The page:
Costa Rica Coffee Guide

Human Rights Issues Were Highly Politicized in ‘07

December 21, 2007
Nicaragua’s human-rights report card for 2007 depends largely on how one defines “the right to life.”
If one subscribes to the Vatican’s definition of life, as in life starts with conception, then 2007 was a shining example of humanrights progress, thanks to the National Assembly’s ban on therapeutic abortion.
But if one is inclined to think that a mother has an equal right to life as an unborn fetus, then the situation becomes slightly more glum.
Despite pressure from international rights groups, the European community and the international media, the majority of the country’s lawmakers stuck to their religious convictions and twice ratified the ban on therapeutic abortion, by first outlawing it in the new Penal Code and then shooting down a last-minute reform effort to sneak it back in under a different name.
The end product, according to the proud legislators from both the Liberal and Sandinista side of the aisle, was a “modern new Penal Code.” Rights activists, however, claim that it effectively turns back the clock more than 100 years on women’s rights in Nicaragua, because the previous Penal Code, passed at the end of the 1800s, allowed for therapeutic abortion – something that was considered “modern” back then.
Feminists and rights activists opened and closed the year with emotional protests against the National Assembly’s decision, which they are blaming in large part on the election-year pact formed last year between President Daniel Ortega and his former nemesis, Roman Catholic Cardinal Miguel Obando y Bravo, considered the top religious authority in the country.
The women’s movement challenged the decision before the Supreme Court last January, but the magistrates – both Sandinista and Liberal appointees – haven’t gotten around to ruling on the case yet.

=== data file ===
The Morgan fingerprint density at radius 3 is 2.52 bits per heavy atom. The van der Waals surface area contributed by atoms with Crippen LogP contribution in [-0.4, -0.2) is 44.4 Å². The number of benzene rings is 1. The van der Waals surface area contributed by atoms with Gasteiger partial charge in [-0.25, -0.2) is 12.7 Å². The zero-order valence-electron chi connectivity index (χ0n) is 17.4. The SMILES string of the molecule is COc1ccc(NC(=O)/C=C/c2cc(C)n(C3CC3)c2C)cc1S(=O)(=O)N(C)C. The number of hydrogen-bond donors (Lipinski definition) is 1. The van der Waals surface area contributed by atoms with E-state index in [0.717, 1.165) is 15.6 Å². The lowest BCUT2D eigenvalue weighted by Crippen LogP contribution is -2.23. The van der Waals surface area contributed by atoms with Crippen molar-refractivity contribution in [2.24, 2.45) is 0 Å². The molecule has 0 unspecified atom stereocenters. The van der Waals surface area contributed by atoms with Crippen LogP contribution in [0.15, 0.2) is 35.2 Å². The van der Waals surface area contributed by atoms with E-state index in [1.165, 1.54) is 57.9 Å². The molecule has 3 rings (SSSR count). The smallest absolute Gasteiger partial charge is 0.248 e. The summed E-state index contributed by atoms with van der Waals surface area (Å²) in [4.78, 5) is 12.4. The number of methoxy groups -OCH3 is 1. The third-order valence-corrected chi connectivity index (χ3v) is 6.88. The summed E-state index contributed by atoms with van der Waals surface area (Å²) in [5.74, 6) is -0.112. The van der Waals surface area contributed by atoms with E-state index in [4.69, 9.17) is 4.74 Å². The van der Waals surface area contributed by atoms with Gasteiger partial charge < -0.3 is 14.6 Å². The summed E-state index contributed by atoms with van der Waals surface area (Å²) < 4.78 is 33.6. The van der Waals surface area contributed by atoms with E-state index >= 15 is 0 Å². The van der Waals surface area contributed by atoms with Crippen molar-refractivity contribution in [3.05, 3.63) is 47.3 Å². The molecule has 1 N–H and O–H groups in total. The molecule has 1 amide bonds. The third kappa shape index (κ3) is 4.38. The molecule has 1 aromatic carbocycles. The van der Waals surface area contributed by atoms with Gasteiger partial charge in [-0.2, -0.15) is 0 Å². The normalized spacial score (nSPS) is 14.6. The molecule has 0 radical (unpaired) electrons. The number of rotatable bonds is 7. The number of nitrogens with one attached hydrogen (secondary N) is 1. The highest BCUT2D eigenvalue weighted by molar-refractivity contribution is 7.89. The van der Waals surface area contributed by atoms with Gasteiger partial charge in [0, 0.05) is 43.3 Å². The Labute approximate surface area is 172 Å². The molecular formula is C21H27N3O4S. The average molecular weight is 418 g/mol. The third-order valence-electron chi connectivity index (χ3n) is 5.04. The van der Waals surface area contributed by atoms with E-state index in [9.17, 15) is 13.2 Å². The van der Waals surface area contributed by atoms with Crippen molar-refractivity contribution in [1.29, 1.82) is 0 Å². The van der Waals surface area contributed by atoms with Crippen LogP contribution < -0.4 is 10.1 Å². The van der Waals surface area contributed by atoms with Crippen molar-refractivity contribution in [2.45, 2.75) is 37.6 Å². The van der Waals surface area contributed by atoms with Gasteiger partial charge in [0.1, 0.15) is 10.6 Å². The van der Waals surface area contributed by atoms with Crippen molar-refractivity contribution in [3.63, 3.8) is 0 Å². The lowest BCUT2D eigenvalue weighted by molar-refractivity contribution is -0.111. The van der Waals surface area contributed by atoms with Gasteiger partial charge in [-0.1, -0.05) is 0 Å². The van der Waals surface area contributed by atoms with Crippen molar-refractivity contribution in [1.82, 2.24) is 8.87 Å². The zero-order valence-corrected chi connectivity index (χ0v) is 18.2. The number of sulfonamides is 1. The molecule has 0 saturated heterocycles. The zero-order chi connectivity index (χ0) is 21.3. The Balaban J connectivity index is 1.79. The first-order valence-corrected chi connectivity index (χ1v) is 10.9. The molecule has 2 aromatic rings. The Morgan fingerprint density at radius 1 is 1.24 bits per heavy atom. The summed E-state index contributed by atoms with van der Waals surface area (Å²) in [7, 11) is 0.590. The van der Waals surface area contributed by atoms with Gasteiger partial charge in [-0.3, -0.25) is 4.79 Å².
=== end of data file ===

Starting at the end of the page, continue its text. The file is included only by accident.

In the meantime, more than 87 women have died this year due to health complications relating to pregnancy.
Human rights also became an offensive weapon this year, when a little known rights group in León filed criminal charges against nine leaders of the feminist movement for allegedly covering up a rape case and obstructing justice by helping a 9-year-old girl known as “Rosita” to have a life-saving abortion here in 2003.
The infamous Rosita case came back to haunt everyone this year when it was revealed that the young girl, now 14, was again pregnant, and that it had been her father who had been raping her all along –something the women’s movement claims it didn’t know earlier.
After the father was arrested and sentenced to 30 years in prison in November, the authorities set their sights on the women who they claim tried to cover it up years ago.
The feminists claim that First Lady Rosario Murillo is behind the investigation.
Murillo, they claim, is seeking revenge against the women’s movement for its support of her daughter’s sexual-abuse case against Daniel Ortega in 1998.
At year’s end, human rights had taken on an extremely political tone, with even incarcerated former President Arnoldo Alemán claiming his human rights were being violated by being placed under house arrest again (see separate story).
 

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